The Thing Prequel Director Matthijs van Heijningen Jr. Discusses the Movie's Origins
10.05.10 by Ryan
John Carpenter's The Thing wasn't a success at the box office when it premiered in 1982, the same weekend as Ridley Scott's Blade Runner, not even making back its budget after four weeks of theatrical release. Over the years, however, the movie has become a classic among horror and sci-fi fans, a movie so beholden that when it was announced that a prequel to the movie was in the works with a script by Battlestar Galactica reboot creator Ronald D. Moore (later rewritten by Eric Heisserer) and directed by newcomer Matthijs van Heijningen Jr., the news was met with equal doses of cautious excitement and fear. What eased fans worries was that the movie was not a remake, but rather focused on the Norwegian research team that initially unearths the alien creature, the aftermath of which is briefly depicted in The Thing.
There's still the question of the untested van Heijningen, who's handling a beloved classic movie. In an interview with Collider, the Dutch director explained how he got involved with a prequel to a movie made 28 years prior.
I was prepping a movie called Army of the Dead, produced by Zack Snyder. It was 3 months before shooting and then the crisis hit and it fell apart. And then I was prepping that for a year, almost. So, I was like in a little void. And then I was in my car and I was like, oh God, I have to read all these scripts again. Is there anything like one of my favorite movies that I went to, thinking about Alien, thinking about The Thing and then I called my agent and said "whatever happened to The Thing? Did anyone ever do something with it?" And he said, "Yeah, Strike Entertainment is prepping something with The Thing." I didn't know if it was a prequel or a sequel. So they got me in contact with them and they had already a script. And then I said "hey well, can I read it?" And they were very enthusiastic about my work. And I read it and I liked it. And I said well, I think if you want to do a prequel to JC’s movie, it has to be really true to that movie. The monster is different, as an audience you would know who was The Thing. The basic rule of his movie is that you don't know who’s the Thing, I mean, that’s the whole paranoia. And so, we started from scratch, to bring in JC’s movie as sort of the design of what our movie should be. Just really go back, you know. And I said well, if I can pitch it to the studio, it should be with real Norwegians. ‘Cause otherwise, as a European, I mean it’s ridiculous if it’s like America pretending to be Norwegians. And doing commercials the whole time, I'm just gonna pitch it and see, probably they don't like it and it’s gonna be washed under the table. But they said it’s cool, let’s do it. Real Norwegians, that sort of thing. So that’s how it started.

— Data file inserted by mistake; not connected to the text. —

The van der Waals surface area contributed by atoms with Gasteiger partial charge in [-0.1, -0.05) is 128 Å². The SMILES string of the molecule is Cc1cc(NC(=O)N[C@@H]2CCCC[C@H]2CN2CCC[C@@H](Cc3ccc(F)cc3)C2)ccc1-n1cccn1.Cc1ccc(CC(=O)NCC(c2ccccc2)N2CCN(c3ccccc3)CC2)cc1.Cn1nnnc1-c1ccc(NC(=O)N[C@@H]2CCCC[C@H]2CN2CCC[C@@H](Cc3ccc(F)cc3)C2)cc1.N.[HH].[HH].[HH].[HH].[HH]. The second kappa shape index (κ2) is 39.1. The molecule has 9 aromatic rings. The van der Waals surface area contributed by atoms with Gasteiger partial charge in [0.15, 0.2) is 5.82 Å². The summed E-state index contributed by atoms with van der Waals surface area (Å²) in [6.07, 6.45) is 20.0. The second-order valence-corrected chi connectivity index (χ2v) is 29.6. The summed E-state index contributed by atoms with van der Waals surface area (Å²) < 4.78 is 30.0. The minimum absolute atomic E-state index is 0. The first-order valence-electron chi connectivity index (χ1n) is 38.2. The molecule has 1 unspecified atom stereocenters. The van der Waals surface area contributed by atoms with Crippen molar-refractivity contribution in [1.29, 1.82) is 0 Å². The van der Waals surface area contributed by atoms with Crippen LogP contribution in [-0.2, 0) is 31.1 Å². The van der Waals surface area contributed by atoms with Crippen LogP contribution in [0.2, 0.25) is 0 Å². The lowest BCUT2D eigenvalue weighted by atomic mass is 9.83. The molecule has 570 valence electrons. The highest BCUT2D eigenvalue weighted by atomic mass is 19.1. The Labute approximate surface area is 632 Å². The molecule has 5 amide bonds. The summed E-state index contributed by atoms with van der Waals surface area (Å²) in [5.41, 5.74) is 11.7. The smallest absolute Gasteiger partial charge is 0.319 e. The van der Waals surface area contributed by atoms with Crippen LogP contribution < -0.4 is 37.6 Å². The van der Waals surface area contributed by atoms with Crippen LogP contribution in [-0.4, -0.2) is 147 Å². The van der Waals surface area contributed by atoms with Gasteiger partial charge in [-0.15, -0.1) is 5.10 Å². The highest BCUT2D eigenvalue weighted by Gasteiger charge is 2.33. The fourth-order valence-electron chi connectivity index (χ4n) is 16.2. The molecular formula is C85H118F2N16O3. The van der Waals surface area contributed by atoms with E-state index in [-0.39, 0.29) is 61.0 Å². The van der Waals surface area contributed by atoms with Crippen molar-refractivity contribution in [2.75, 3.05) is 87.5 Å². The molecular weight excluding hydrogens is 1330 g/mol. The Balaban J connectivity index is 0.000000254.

The few moments that Kurt Russell and company spend in the Norwegian camp became keys to structuring the movie, said van Heijningen.
Well, I think that was the beginning of our approach, let’s see all those key points in the Norwegian camp. The ax in the door, the two-faced monster. Is there a way for us to explain that and incorporate it in the story about all these people? So that’s how we sort of came up with the story. And of course Universal was fine with Norwegians but we need to have some Americans so that’s way we sort of constructed it in there.
Those "Americans" include Mary Elizabeth Winstead (Scott Pilgrim vs. the World) and Joel Edgerton (The Square), who is, ironically, Australian.
I was just trying to find this believable, hardboiled guy, and just you know, Vietnam Vet who just starts a business in Antarctica and doesn't care about people anymore. Maybe he experienced a lot of stuff. I read about [Edgerton], that he was in a play on Broadway which had raving reviews and he just came in and that’s the guy. And for Mary, we were trying to find somebody who was between 25 and 30 and believable as a clever person that could be a scientist. So the moment that somebody pretends to be a scientist and you don't believe it, I'll basically step out. So that was what I was looking for.
As for whether Carpenter has given his blessing on the prequel, van Heijningen admits he still has yet to meet the legendary horror director.
I spoke to [Carpenter's] old producer and he endorses it but he said, do your own thing, I'm not gonna interfere. So, there will probably be a time, [but] it hasn't happened yet.